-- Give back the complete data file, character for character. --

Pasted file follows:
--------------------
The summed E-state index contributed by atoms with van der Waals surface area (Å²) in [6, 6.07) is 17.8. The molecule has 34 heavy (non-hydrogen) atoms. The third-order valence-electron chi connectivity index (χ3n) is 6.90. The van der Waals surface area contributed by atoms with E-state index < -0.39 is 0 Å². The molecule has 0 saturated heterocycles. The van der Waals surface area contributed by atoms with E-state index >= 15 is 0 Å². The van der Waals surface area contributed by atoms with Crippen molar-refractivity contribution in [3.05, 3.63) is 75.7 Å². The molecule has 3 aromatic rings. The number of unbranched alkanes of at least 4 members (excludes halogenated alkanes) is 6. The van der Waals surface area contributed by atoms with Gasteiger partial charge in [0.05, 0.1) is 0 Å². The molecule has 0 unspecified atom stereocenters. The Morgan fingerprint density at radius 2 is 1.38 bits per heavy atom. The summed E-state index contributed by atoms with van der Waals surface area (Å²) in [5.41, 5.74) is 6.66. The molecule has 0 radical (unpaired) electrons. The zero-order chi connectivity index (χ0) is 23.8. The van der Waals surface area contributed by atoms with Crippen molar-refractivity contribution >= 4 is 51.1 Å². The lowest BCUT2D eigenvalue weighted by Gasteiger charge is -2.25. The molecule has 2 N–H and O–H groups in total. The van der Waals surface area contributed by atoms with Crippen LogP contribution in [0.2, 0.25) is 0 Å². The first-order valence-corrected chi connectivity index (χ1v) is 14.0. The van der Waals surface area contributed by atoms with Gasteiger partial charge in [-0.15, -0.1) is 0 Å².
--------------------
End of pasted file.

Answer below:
The summed E-state index contributed by atoms with van der Waals surface area (Å²) in [6, 6.07) is 17.8. The molecule has 34 heavy (non-hydrogen) atoms. The third-order valence-electron chi connectivity index (χ3n) is 6.90. The van der Waals surface area contributed by atoms with E-state index < -0.39 is 0 Å². The molecule has 0 saturated heterocycles. The van der Waals surface area contributed by atoms with E-state index >= 15 is 0 Å². The van der Waals surface area contributed by atoms with Crippen molar-refractivity contribution in [3.05, 3.63) is 75.7 Å². The molecule has 3 aromatic rings. The number of unbranched alkanes of at least 4 members (excludes halogenated alkanes) is 6. The van der Waals surface area contributed by atoms with Gasteiger partial charge in [0.05, 0.1) is 0 Å². The molecule has 0 unspecified atom stereocenters. The Morgan fingerprint density at radius 2 is 1.38 bits per heavy atom. The summed E-state index contributed by atoms with van der Waals surface area (Å²) in [5.41, 5.74) is 6.66. The molecule has 0 radical (unpaired) electrons. The zero-order chi connectivity index (χ0) is 23.8. The van der Waals surface area contributed by atoms with Crippen molar-refractivity contribution >= 4 is 51.1 Å². The lowest BCUT2D eigenvalue weighted by Gasteiger charge is -2.25. The molecule has 2 N–H and O–H groups in total. The van der Waals surface area contributed by atoms with Crippen LogP contribution in [0.2, 0.25) is 0 Å². The first-order valence-corrected chi connectivity index (χ1v) is 14.0. The van der Waals surface area contributed by atoms with Gasteiger partial charge in [-0.15, -0.1) is 0 Å².